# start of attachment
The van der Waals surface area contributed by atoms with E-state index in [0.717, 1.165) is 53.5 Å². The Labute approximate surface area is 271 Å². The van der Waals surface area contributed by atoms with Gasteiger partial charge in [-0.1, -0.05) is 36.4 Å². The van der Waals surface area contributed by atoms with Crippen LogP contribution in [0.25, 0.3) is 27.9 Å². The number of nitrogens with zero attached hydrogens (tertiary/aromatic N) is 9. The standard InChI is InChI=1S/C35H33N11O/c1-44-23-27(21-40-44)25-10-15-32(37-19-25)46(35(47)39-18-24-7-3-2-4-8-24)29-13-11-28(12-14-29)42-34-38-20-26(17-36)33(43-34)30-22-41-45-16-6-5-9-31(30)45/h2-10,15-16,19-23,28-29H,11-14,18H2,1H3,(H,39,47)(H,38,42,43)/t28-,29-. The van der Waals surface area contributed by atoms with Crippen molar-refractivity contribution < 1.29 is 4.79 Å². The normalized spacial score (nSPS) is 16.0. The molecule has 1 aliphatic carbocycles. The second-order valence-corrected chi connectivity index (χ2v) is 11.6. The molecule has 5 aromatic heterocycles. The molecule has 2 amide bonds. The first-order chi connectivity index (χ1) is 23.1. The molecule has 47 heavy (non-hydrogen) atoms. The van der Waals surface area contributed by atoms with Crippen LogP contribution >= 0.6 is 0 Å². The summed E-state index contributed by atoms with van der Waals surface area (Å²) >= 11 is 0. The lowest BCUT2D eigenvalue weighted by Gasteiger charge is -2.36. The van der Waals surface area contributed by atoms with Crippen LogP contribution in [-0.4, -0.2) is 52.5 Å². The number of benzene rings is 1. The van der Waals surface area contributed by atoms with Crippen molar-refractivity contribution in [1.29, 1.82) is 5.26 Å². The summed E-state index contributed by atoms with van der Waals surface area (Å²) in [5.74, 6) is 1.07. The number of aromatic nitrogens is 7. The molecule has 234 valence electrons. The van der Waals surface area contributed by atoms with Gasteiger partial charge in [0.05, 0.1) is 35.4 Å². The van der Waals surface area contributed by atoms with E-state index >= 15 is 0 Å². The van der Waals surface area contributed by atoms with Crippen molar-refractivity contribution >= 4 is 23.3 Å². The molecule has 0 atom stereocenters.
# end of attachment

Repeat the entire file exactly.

The van der Waals surface area contributed by atoms with E-state index in [0.717, 1.165) is 53.5 Å². The Labute approximate surface area is 271 Å². The van der Waals surface area contributed by atoms with Gasteiger partial charge in [-0.1, -0.05) is 36.4 Å². The van der Waals surface area contributed by atoms with Crippen LogP contribution in [0.25, 0.3) is 27.9 Å². The number of nitrogens with zero attached hydrogens (tertiary/aromatic N) is 9. The standard InChI is InChI=1S/C35H33N11O/c1-44-23-27(21-40-44)25-10-15-32(37-19-25)46(35(47)39-18-24-7-3-2-4-8-24)29-13-11-28(12-14-29)42-34-38-20-26(17-36)33(43-34)30-22-41-45-16-6-5-9-31(30)45/h2-10,15-16,19-23,28-29H,11-14,18H2,1H3,(H,39,47)(H,38,42,43)/t28-,29-. The van der Waals surface area contributed by atoms with Crippen molar-refractivity contribution < 1.29 is 4.79 Å². The normalized spacial score (nSPS) is 16.0. The molecule has 1 aliphatic carbocycles. The second-order valence-corrected chi connectivity index (χ2v) is 11.6. The molecule has 5 aromatic heterocycles. The molecule has 2 amide bonds. The first-order chi connectivity index (χ1) is 23.1. The molecule has 47 heavy (non-hydrogen) atoms. The van der Waals surface area contributed by atoms with Crippen LogP contribution >= 0.6 is 0 Å². The summed E-state index contributed by atoms with van der Waals surface area (Å²) >= 11 is 0. The lowest BCUT2D eigenvalue weighted by Gasteiger charge is -2.36. The van der Waals surface area contributed by atoms with Crippen LogP contribution in [-0.4, -0.2) is 52.5 Å². The number of benzene rings is 1. The van der Waals surface area contributed by atoms with Crippen molar-refractivity contribution in [1.29, 1.82) is 5.26 Å². The summed E-state index contributed by atoms with van der Waals surface area (Å²) in [5.74, 6) is 1.07. The number of aromatic nitrogens is 7. The molecule has 234 valence electrons. The van der Waals surface area contributed by atoms with Gasteiger partial charge in [0.05, 0.1) is 35.4 Å². The van der Waals surface area contributed by atoms with E-state index >= 15 is 0 Å². The van der Waals surface area contributed by atoms with Crippen molar-refractivity contribution >= 4 is 23.3 Å². The molecule has 0 atom stereocenters.